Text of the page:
On the offensive side of the ball, the last 6 games has been a run oriented offense. The team has averaged over carries per game, up from 35 attempts over the first 5 games, but the team only threw the ball 11.5 times per game, down from just under 35 pass attempts during the first 5 games. Total yardage has been about the same (378 vs 382 yards per game), but under the redefined rush-oriented offense, the average rushing yardage per game increased from 165 yards to over 325 yards. The passing yardage dropped from 213 yards to about 56 yards per game. The game tempo dropped from 12 possessions per game to only 10.5 possessions per game, which means the average yardage per possession increased. These are the primary changes that produced the improved adjusted offensive efficiency.
On the defensive side of the ball, the improvements have been substantial, with the adjusted defensive efficiency falling from 1.086 ppp for the first 5 games to only 0.593 ppp for the final 6 games. This defensive improvement occurs in stronger defense against the run and the pass. Against the run, the Cats’ defense only allowed 3.9 yards per carry over the last 6 games, down from 5.0 yards per carry for the first 5 games, and the average ground yards allowed dropped from about 171 yards per game (1st five) to only 120 yards per game over the last 6 games. Through the air, the Kentucky defense reduced the opponent completion percentage from over 62% during the fist 5 games to only 53% over the last 6 games, and the air yardage allowed also dropped from about 225 yards to only 140 yards. Total yards allowed dropped from 396 yards per game to only 260 yards per game. These are the primary changes that produced the improved adjusted defensive efficiency.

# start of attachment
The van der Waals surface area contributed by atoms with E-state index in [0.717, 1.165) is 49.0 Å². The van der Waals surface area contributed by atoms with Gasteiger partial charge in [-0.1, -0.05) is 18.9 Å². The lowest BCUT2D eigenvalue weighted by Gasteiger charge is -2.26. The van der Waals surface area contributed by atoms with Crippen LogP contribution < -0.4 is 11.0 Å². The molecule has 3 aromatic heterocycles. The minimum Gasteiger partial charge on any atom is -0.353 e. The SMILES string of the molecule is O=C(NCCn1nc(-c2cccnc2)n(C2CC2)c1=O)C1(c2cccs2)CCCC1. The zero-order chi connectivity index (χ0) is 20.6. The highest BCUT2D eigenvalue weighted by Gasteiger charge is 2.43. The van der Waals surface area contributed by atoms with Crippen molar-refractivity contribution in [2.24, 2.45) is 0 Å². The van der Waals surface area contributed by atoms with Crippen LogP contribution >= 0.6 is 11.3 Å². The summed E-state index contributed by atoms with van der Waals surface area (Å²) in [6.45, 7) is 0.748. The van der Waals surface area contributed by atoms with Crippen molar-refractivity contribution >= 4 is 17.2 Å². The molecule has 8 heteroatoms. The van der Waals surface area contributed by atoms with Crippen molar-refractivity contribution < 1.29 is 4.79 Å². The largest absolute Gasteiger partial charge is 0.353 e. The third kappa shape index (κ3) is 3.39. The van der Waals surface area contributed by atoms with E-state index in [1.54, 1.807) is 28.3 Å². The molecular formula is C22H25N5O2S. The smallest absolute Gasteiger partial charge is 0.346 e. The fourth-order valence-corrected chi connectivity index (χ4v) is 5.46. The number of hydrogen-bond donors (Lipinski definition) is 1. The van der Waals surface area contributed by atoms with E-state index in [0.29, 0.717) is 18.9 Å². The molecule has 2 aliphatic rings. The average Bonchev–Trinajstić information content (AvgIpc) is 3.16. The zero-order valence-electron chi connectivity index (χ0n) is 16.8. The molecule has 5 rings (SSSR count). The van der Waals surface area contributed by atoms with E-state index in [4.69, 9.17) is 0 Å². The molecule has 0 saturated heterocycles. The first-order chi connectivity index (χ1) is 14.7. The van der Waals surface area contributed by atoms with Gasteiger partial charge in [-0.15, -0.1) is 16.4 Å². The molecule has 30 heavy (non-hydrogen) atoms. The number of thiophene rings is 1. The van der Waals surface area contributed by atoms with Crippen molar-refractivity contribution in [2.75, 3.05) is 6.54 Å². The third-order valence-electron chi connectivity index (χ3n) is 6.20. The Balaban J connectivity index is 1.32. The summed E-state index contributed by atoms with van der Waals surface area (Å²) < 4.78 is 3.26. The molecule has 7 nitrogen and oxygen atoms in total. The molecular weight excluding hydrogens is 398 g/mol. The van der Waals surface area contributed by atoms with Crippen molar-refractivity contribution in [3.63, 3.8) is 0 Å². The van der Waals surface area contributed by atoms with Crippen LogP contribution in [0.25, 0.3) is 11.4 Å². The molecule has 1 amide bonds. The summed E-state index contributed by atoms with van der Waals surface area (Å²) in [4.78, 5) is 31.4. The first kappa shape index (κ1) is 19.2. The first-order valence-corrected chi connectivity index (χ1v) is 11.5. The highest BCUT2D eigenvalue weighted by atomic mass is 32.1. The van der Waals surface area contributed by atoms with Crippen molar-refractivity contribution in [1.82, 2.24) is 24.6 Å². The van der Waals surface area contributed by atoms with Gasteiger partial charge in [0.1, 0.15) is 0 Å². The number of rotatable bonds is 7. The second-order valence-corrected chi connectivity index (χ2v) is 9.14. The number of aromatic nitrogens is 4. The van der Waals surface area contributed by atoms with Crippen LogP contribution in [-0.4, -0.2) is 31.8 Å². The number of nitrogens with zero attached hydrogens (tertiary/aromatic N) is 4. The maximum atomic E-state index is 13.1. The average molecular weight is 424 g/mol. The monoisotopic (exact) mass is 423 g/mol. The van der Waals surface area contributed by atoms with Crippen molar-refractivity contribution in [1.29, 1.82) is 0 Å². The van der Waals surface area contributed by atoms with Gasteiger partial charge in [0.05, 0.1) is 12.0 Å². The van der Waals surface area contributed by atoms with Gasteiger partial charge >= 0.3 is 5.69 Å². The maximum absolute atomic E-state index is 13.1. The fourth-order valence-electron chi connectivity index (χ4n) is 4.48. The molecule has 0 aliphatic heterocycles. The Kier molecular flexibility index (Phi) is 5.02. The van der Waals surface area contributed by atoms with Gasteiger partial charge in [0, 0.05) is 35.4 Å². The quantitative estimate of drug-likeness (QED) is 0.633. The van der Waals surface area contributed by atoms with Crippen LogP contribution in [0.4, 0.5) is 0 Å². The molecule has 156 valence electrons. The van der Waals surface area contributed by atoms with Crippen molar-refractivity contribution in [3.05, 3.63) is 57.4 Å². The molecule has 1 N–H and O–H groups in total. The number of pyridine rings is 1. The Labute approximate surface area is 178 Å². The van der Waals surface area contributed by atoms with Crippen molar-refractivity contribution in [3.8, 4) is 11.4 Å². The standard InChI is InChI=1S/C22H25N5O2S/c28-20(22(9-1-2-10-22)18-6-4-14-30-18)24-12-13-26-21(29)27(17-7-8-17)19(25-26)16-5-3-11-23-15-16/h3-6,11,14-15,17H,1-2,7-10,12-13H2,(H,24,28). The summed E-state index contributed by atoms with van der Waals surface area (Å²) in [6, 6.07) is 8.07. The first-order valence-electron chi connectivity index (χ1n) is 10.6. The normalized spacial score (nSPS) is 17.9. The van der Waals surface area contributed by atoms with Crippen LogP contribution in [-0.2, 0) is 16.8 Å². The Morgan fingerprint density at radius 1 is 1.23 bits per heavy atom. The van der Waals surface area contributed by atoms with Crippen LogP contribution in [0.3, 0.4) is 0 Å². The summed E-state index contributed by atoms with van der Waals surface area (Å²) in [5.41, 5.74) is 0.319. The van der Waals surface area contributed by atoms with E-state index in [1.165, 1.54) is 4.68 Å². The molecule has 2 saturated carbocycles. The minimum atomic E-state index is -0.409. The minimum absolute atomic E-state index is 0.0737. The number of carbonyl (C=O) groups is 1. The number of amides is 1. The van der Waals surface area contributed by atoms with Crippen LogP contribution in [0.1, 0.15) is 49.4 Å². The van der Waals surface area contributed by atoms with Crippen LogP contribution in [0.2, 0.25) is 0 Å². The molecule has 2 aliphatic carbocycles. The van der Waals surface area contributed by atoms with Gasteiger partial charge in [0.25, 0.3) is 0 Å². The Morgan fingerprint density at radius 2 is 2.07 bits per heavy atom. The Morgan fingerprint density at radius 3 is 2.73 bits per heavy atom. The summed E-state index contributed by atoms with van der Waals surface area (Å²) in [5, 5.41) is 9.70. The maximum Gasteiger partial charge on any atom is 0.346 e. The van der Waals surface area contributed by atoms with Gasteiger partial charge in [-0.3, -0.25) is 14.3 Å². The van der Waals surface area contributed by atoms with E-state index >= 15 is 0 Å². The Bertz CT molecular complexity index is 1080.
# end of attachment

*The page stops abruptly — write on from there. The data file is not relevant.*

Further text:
Louisville, as noted at the top, brings an impressive 7-4 record into this final game. There is no question that Louisville has regained much of the swagger that it lost during the prior season or two under its new head coach. There is also no question that this year’s battle of the bluegrass will not likely be a one sided affair in either direction. The Cards have an offense that puts points on the board, averaging 34.5 points per game. However, the Cards’ defense does not match their offensive prowess, allowing almost 33 points per game. As such, the Cards’ raw offensive efficiency is an impressive 2.76 ppp but its raw defensive efficiency is an embarrassing 2.63 ppp. The Cards have allowed opponents to score 35, 38, 35, 39, 59, 45, 52, and 34 points in 8 of their 11 games. The exceptions occurred against EKU, WKU, and Virginia, all at home. When the strength of the Cards’ schedule is applied to the raw efficiency, the Cards posted adjusted efficiencies of 3.654 ppp on offense and 1.728 ppp on defense, for an ANE of 1.93 ppp.
The ANE analysis indicates a UK advantage of 5 points, 30-25 based on the season long ANE values for each team with the home field advantage that Kroger Field usually provides. If the UK ANE that spans the last 6 games is used in this analysis, the projected margin increased from 5 points to 9 1/2 points.
Are the Cats ready to face Louisville? I believe they are.